The George P. and Cynthia Woods Mitchell Institute for Fundamental Physics and Astronomy at Texas A&M University recently celebrated the 50th anniversary of a major theoretical discovery in physics, the "ADM formalism," with a conference in honor of the three scientists who invented the theory in 1959.

"ADM-50: A Celebration of Current GR Innovation," held Nov. 7-8 on the Texas A&M campus, feted Dr. Richard Arnowitt, Distinguished Professor Emeritus of Physics, Texas A&M University; Dr. Stanley Deser, Ancell Professor of Physics, Brandeis University; and Dr. Charles Misner, Professor Emeritus of Physics, University of Maryland; and the key roles each played 50 years ago in developing formalism. All three were in attendance at the conference, whose participants included more than 60 eminent physicists and astronomers from all over the world.

Dr. Christopher N. Pope, distinguished professor of physics and Mitchell Institute director, described the ADM formalism as a breakthrough discovery that laid the foundations for investigating Einstein's theory of gravitation at the quantum level.

"It allows researchers to describe the four-dimensional spacetime dynamics of Einstein's General Relativity in terms of a time evolution of three-dimensional spatial geometries," Pope explained. "As well as providing insights into the quantum theory of gravity, Arnowitt, Deser and Misner were able to give a well-defined meaning to the concepts of mass and energy in general relativity."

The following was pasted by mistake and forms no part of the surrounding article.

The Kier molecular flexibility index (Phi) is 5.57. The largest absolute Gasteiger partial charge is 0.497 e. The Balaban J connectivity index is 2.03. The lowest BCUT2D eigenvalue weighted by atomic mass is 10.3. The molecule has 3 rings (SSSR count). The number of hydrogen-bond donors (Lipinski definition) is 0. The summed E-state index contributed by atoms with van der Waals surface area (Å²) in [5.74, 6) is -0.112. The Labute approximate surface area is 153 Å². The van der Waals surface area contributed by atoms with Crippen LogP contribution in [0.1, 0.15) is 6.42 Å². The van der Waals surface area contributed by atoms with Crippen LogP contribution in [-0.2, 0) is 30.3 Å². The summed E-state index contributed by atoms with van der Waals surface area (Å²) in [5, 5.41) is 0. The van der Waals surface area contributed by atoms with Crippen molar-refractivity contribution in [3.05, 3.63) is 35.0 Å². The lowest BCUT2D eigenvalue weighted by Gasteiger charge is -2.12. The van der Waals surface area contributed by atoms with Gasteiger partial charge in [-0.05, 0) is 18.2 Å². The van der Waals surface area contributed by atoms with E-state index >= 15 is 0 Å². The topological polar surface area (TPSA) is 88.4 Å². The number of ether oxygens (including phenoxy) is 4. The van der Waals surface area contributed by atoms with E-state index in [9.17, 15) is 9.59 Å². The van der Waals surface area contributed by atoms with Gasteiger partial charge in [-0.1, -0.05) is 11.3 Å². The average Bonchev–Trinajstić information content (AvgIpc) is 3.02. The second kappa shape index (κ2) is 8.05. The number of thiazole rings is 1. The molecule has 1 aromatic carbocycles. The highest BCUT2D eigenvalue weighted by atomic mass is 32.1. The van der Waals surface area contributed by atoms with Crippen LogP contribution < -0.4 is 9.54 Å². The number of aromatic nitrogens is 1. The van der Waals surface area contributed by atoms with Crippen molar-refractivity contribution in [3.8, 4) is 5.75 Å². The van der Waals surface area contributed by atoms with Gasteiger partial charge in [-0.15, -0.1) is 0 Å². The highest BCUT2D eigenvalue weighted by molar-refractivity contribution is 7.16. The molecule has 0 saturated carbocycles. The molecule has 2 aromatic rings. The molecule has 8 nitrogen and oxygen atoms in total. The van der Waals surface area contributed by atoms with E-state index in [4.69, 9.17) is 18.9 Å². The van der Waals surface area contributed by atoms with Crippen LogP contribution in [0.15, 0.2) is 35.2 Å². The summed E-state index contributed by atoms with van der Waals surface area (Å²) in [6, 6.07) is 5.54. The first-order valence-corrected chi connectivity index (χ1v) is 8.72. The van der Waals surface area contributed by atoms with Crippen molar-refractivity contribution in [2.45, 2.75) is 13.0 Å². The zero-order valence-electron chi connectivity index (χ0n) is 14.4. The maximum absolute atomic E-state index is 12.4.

Pope noted that the ADM formalism also provides the essential framework physicists need in order to use computers to solve complicated problems in Einstein's theory that are beyond the reach of analytical calculation.

"These problems include the study of black-hole formation and evolution, and the collisions and interactions between ultra-dense objects such as neutron stars," he said.

The conference was sponsored by the Mitchell Institute and supported by the Department of Physics and Astronomy and the College of Science.


Contact: Shana K. Hutchins, (979) 862-1237 or shutchins@science.tamu.edu or Dr. Christopher N. Pope, (979) 845-7793 or pope@physics.tamu.edu

Suntzeff Nick

  • Fathers of Formalism

    (Left to Right:) Texas A&M's Dr. Richard Arnowitt, Brandeis' Dr. Stanley Deser and Maryland's Dr. Charles Misner were honored as the developers of a major theoretical discovery in physics, the "ADM formalism," in celebration of its 50th anniversary. (Photo courtesy of Dr. Nicholas B. Suntzeff.)

  • Dr. Richard Arnowitt

    Dr. Richard Arnowitt, Distinguished Professor Emeritus of Physics, Texas A&M University.(Photo courtesy of Dr. Nicholas B. Suntzeff.)

  • Dr. Christopher N. Pope

    Dr. Christopher N. Pope, Distinguished Professor of Physics and Mitchell Institute Director, Texas A&M University.

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